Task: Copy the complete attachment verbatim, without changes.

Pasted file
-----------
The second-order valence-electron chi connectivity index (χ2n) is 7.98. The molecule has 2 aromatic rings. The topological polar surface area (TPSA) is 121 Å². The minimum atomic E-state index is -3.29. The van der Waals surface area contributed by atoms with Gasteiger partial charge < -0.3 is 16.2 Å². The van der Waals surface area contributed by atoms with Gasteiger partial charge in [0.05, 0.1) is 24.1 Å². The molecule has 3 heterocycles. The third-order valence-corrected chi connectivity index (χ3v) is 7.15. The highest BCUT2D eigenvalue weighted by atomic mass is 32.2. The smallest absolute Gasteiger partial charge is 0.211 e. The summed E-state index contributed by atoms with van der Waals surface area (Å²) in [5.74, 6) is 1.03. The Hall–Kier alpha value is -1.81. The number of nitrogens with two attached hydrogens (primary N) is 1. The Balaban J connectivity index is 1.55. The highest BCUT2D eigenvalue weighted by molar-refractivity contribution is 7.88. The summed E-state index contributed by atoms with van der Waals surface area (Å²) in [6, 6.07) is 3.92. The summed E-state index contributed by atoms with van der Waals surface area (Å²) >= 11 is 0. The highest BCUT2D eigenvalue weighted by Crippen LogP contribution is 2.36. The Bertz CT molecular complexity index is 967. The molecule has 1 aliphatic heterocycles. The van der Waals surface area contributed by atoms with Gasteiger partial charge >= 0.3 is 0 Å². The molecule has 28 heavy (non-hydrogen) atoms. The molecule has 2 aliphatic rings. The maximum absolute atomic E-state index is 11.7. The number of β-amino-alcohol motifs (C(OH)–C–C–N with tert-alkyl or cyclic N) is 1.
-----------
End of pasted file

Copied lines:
The second-order valence-electron chi connectivity index (χ2n) is 7.98. The molecule has 2 aromatic rings. The topological polar surface area (TPSA) is 121 Å². The minimum atomic E-state index is -3.29. The van der Waals surface area contributed by atoms with Gasteiger partial charge < -0.3 is 16.2 Å². The van der Waals surface area contributed by atoms with Gasteiger partial charge in [0.05, 0.1) is 24.1 Å². The molecule has 3 heterocycles. The third-order valence-corrected chi connectivity index (χ3v) is 7.15. The highest BCUT2D eigenvalue weighted by atomic mass is 32.2. The smallest absolute Gasteiger partial charge is 0.211 e. The summed E-state index contributed by atoms with van der Waals surface area (Å²) in [5.74, 6) is 1.03. The Hall–Kier alpha value is -1.81. The number of nitrogens with two attached hydrogens (primary N) is 1. The Balaban J connectivity index is 1.55. The highest BCUT2D eigenvalue weighted by molar-refractivity contribution is 7.88. The summed E-state index contributed by atoms with van der Waals surface area (Å²) in [6, 6.07) is 3.92. The summed E-state index contributed by atoms with van der Waals surface area (Å²) >= 11 is 0. The highest BCUT2D eigenvalue weighted by Crippen LogP contribution is 2.36. The Bertz CT molecular complexity index is 967. The molecule has 1 aliphatic heterocycles. The van der Waals surface area contributed by atoms with Gasteiger partial charge >= 0.3 is 0 Å². The molecule has 28 heavy (non-hydrogen) atoms. The molecule has 2 aliphatic rings. The maximum absolute atomic E-state index is 11.7. The number of β-amino-alcohol motifs (C(OH)–C–C–N with tert-alkyl or cyclic N) is 1.